I understand that you haven’t started writing for another album. As you’ve spent more than a year on the road supporting Making Mirrors, is it possible to find the time (and perhaps more importantly) the inspiration to work on another project?

The time, maybe. I struggle with the time, considering how long it has taken me to come up with ideas I feel are worth pursuing. Definitely time to experiment. There are certainly times I could have been sitting in my hotel room tinkering with a virtual instrument or trying to make stuff up for some new songs. The inspiration I kind of struggle with, I feel like there are so many inputs and I probably do need a sense of withdrawal for a while or a quiet time to process everything that’s been going on, or maybe just traveling without being on a touring schedule, collecting new instruments and then ideas start to come up. So, I think next year is that for me.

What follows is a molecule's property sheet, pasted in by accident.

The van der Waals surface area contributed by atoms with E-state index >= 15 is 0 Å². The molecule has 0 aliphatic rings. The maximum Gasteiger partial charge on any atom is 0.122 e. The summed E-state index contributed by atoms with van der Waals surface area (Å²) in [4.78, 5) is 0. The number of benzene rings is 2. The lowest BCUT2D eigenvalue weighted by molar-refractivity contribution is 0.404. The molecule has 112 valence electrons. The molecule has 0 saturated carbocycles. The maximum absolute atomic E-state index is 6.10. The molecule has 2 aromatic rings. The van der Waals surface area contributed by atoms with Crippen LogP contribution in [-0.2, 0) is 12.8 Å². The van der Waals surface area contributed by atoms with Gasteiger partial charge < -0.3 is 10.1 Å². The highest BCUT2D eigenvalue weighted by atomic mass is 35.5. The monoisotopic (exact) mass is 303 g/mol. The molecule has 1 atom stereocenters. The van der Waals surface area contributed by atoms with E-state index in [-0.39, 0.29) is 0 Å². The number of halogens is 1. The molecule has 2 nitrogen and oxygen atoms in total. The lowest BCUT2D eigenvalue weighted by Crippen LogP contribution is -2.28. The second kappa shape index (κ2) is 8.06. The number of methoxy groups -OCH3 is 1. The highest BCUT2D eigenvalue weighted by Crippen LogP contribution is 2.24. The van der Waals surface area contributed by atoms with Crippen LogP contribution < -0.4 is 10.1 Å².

When you’re touring, I guess your “normal” life is sort of on hold.

Yeah, well luckily the routine is something I’ve managed to get my head around, and it’s one of the reasons I’m enjoying this very long tour. It’s not a normal life, for sure. I don’t even know if I know what a normal life is anymore. It would be interesting, for a change. I’m always thinking about what could be, rather than some sense of what normal is and how to maintain that.

It seems like more Aussie bands are making their way over here the past few years…yourself, Cut Copy, Temper Trap, for example.  Is that a function of globalization and the Internet, or is there something different going on in Australia the past few years?